History of West Virginia
For thousands of years, people have been living in the great state of West Virginia. The Paleo-Indians, the Adena, and the Hopewell people were among its early settlers. Some of them have built huge mounds for their religious rituals and they still exist today.
The Native Americans
Native American tribes already settled in the region before the Europeans arrived. These tribal groups include the Cherokee, the Iroquois, and the Shawnee. The Shawnee were the most powerful tribe when the first Europeans arrived in the land. They constructed dome-shaped houses called wigwams. To survive they hunted all kinds of game like rabbits, deer, geese, bears, and bison. They also cultivated squash, corn, and sunflowers. However, in the late 1600s, the Shawnee were forced out of the region by the Iroquois tribes of the north.
The state was originally part of the Virginia Colony founded by England in 1606. The Jamestown settlement was established in 1607 and later on people began to occupy eastern Virginia. Nonetheless, West Virginia was considered the frontier for quite some time. In the late 1600s, European explorers arrived and started to create maps for the territory.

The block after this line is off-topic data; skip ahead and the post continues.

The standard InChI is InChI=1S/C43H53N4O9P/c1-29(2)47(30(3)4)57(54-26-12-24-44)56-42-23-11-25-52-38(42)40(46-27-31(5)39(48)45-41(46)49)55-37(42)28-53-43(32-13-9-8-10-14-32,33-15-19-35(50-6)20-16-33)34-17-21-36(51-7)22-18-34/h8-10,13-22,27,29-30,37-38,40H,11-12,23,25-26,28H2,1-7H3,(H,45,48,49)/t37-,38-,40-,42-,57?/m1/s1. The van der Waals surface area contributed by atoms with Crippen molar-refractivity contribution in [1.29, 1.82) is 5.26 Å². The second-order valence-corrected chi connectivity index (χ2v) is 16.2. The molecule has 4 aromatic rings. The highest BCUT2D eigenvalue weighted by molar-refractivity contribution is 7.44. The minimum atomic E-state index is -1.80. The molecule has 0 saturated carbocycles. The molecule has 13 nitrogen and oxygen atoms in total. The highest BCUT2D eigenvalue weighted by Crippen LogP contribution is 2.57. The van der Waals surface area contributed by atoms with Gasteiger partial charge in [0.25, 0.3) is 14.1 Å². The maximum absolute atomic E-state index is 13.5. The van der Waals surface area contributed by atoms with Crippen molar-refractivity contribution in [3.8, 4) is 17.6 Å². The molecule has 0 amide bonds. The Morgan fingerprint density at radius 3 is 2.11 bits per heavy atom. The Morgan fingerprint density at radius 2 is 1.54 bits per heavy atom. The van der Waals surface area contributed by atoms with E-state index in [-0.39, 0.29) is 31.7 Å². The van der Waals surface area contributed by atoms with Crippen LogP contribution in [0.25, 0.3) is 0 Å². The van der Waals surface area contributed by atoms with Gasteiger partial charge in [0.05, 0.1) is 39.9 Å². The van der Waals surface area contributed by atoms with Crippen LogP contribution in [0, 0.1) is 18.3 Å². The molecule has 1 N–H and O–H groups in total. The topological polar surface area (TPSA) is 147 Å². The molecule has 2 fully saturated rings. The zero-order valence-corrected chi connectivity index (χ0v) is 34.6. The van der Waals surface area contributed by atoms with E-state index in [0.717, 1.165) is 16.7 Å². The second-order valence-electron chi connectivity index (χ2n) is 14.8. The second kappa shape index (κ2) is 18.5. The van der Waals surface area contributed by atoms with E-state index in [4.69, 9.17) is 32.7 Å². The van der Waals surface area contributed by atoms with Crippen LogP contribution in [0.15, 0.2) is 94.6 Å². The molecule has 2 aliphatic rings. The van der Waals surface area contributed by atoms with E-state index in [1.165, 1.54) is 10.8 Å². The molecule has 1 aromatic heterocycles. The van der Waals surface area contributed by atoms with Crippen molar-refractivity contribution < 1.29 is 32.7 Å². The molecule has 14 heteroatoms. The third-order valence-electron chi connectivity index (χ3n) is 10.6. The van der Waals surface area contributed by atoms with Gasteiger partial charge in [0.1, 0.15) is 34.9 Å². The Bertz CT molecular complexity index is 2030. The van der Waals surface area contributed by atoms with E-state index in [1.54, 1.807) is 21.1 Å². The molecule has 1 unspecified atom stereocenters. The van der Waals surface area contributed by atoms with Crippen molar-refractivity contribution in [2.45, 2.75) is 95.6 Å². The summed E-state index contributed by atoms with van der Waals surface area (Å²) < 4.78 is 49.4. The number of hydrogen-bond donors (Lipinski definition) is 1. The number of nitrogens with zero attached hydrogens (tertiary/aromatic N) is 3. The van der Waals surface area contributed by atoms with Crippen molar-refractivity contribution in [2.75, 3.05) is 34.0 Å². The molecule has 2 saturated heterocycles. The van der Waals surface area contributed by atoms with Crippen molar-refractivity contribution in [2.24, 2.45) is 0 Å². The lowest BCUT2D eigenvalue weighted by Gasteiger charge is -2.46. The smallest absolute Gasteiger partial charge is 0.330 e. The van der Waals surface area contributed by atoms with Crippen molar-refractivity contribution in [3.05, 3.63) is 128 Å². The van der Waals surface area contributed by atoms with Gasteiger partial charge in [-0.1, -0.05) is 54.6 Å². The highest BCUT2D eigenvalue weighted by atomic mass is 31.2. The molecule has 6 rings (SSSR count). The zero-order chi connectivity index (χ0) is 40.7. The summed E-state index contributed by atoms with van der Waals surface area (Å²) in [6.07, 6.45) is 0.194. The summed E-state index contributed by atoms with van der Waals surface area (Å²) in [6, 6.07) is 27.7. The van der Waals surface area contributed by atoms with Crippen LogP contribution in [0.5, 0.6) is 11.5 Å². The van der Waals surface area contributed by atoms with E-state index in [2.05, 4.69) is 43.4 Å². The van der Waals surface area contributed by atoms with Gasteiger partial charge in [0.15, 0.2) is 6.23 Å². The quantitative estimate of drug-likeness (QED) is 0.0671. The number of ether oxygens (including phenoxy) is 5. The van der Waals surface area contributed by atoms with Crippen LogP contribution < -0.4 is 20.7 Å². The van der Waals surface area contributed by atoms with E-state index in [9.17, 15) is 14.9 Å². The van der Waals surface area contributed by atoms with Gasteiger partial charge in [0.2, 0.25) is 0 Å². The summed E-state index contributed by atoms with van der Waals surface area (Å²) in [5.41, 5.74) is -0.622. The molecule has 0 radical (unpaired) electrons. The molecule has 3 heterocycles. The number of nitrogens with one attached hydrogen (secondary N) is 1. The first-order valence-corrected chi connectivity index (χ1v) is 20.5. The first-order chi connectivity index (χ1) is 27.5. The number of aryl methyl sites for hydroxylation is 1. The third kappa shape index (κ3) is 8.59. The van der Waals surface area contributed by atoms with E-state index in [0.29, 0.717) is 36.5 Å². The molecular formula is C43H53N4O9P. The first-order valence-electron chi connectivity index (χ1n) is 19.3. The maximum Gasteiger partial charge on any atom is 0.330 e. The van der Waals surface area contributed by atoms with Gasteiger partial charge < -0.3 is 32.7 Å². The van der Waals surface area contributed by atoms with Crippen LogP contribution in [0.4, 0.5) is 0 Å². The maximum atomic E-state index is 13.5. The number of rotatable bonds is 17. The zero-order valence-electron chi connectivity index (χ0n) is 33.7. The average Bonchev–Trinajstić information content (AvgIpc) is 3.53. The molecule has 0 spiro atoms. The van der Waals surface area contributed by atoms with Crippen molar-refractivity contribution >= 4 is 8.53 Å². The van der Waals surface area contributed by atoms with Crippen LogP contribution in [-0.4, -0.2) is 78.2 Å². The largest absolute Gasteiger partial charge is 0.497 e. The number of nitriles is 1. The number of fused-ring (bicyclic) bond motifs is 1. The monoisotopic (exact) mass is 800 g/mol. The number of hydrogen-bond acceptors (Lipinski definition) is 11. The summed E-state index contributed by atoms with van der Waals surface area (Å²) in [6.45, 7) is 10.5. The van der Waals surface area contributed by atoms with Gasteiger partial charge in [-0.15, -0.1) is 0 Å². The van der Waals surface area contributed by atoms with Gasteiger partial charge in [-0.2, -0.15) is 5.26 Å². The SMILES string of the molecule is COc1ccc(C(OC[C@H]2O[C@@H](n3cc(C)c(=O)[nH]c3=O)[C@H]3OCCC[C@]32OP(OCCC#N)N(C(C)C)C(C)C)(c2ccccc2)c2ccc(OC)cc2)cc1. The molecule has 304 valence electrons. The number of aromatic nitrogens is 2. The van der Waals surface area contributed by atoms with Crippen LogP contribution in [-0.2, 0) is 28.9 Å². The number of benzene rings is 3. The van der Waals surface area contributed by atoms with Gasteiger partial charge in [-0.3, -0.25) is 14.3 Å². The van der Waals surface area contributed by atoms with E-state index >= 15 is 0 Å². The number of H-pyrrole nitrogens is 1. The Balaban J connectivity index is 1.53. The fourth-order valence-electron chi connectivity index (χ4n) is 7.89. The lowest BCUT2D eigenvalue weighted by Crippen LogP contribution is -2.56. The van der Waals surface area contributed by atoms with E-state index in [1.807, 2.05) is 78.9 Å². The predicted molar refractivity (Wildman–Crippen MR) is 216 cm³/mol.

The Early Settlers
Early settlers like people of German descent started to arrive in the 1700s. Most of them came from Pennsylvania in the north in search of new lands. It was in 1726 when they founded the New Mecklenburg settlement. Eventually, it became the city of Shepherdstown, the oldest town in the state of West Virginia. These people had to endure the hostility of the Native Americans who considered West Virginia their hunting territory. Furthermore, many early settlements were ravaged during the French and Indian War.
The Revolutionary War
West Virginia became part of the Virginia Colony when the Revolutionary War broke out. The region tried to break off and establish its own state during the revolution. They submitted a petition to the Second Continental Congress to join the Union as a 14th state named “Westsylvania” but were denied.
West Virginia was always physically separated from Virginia by the majestic Appalachian Mountains. This made the state very different in terms of economics and culture. When Virginia left the Union in 1861 and joined the Confederacy, many locals opposed and remained in the union. Furthermore, West Virginia seceded from Virginia later that year during the Wheeling Convention and remained faithful to the Union during the war. On June 20, 1863, West Virginia applied to become an autonomous state making it the 35th US state.
During the late 1800s and early 1900s, the advent of the railroad in Appalachia unleashedWest Virginia‘s buried natural resources of coal, oil, natural gas, and timber. Numerous bustling towns were expanding near the tracks as the industry prospered in the region. A hundred years later, many of these boom towns were transformed into ghost towns and the primary transportation became the automobile. Over the years, tourists have enjoyed scenic rides along the old industrial tracks. The magnificent Appalachian Mountains and the rugged terrain of West Virginia also have a significant role in the state’s colorful history. West Virginia’s rich history and diverse culture are truly a marvelous experience.